Studies in Learning, Evaluation, Innovation and Development > Vol. 5, No. 3 (2008)

Beyond the classroom: the effect of institutional factors on scholarly teaching and learning innovations

Janice Catterall, University of Western Sydney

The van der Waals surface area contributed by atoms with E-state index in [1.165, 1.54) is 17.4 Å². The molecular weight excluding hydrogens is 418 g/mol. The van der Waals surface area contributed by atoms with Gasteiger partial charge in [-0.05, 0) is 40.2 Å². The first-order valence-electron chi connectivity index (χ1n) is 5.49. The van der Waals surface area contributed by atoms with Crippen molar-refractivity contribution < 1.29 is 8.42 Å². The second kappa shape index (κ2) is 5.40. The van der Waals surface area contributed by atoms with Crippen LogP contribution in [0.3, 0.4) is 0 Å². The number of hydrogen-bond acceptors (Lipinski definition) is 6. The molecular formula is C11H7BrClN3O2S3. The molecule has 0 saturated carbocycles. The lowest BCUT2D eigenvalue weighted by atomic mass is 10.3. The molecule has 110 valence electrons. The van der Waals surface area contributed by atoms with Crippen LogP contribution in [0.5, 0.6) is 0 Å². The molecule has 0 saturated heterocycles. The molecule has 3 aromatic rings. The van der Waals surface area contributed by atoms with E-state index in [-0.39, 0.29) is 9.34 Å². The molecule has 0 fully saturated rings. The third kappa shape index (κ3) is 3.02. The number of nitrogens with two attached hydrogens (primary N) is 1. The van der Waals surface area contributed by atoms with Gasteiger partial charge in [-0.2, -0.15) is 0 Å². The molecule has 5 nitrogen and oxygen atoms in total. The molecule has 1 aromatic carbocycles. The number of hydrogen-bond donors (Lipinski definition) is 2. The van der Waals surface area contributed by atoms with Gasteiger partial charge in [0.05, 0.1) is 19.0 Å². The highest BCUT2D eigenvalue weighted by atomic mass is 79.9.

One outcome of the massive structural changes that have characterized higher education in recent decades has been a proliferation of innovative teaching and learning responses initiated from within university programs. This paper examines long term outcomes for three subject-based teaching innovations, that were initially successful in delivering improved teaching and learning outcomes, for successive cohorts of students. Yet, despite this success the projects were not sustained and four years after the projects began, only remnants of the original scholarly teaching and learning practices remained. The research study reported in this paper examined the work and perceptions of key players in the three project teams to explore some of the dynamics that may account for the demise of these teaching innovations. The focus is an examination of the impact that forces outside the classroom have had on the quality of teaching and learning, in particular the effect that changing political and institutional agendas have had on innovation in the classroom.

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